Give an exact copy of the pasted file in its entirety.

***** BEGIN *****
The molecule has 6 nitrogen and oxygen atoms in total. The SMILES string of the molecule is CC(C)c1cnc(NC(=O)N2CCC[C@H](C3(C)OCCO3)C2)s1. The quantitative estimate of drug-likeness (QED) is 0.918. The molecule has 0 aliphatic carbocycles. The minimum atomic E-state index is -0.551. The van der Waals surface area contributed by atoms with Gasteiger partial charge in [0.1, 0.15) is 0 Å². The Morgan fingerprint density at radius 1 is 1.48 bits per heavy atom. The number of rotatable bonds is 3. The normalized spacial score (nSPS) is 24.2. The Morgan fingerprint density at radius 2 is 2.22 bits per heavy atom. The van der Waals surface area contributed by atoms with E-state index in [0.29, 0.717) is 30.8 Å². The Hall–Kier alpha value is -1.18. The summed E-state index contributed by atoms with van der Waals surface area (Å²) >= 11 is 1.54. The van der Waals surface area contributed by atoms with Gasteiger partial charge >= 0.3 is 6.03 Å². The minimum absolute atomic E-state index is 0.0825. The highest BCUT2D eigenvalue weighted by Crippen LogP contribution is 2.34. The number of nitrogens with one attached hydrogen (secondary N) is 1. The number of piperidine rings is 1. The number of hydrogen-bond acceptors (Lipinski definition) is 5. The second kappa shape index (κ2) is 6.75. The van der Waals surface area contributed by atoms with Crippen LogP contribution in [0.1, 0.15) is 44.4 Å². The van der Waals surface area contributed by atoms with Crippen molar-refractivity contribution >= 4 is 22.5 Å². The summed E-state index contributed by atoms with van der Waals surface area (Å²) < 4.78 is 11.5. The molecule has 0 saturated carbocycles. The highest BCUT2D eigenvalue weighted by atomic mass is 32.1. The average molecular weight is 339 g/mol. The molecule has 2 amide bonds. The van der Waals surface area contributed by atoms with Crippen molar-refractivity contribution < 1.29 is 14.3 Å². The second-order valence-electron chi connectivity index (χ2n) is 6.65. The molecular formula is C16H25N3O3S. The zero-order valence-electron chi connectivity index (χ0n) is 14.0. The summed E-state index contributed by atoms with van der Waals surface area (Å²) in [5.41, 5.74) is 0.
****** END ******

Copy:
The molecule has 6 nitrogen and oxygen atoms in total. The SMILES string of the molecule is CC(C)c1cnc(NC(=O)N2CCC[C@H](C3(C)OCCO3)C2)s1. The quantitative estimate of drug-likeness (QED) is 0.918. The molecule has 0 aliphatic carbocycles. The minimum atomic E-state index is -0.551. The van der Waals surface area contributed by atoms with Gasteiger partial charge in [0.1, 0.15) is 0 Å². The Morgan fingerprint density at radius 1 is 1.48 bits per heavy atom. The number of rotatable bonds is 3. The normalized spacial score (nSPS) is 24.2. The Morgan fingerprint density at radius 2 is 2.22 bits per heavy atom. The van der Waals surface area contributed by atoms with E-state index in [0.29, 0.717) is 30.8 Å². The Hall–Kier alpha value is -1.18. The summed E-state index contributed by atoms with van der Waals surface area (Å²) >= 11 is 1.54. The van der Waals surface area contributed by atoms with Gasteiger partial charge >= 0.3 is 6.03 Å². The minimum absolute atomic E-state index is 0.0825. The highest BCUT2D eigenvalue weighted by Crippen LogP contribution is 2.34. The number of nitrogens with one attached hydrogen (secondary N) is 1. The number of piperidine rings is 1. The number of hydrogen-bond acceptors (Lipinski definition) is 5. The second kappa shape index (κ2) is 6.75. The van der Waals surface area contributed by atoms with Crippen LogP contribution in [0.1, 0.15) is 44.4 Å². The van der Waals surface area contributed by atoms with Crippen molar-refractivity contribution >= 4 is 22.5 Å². The summed E-state index contributed by atoms with van der Waals surface area (Å²) < 4.78 is 11.5. The molecule has 0 saturated carbocycles. The highest BCUT2D eigenvalue weighted by atomic mass is 32.1. The average molecular weight is 339 g/mol. The molecule has 2 amide bonds. The van der Waals surface area contributed by atoms with Crippen molar-refractivity contribution < 1.29 is 14.3 Å². The second-order valence-electron chi connectivity index (χ2n) is 6.65. The molecular formula is C16H25N3O3S. The zero-order valence-electron chi connectivity index (χ0n) is 14.0. The summed E-state index contributed by atoms with van der Waals surface area (Å²) in [5.41, 5.74) is 0.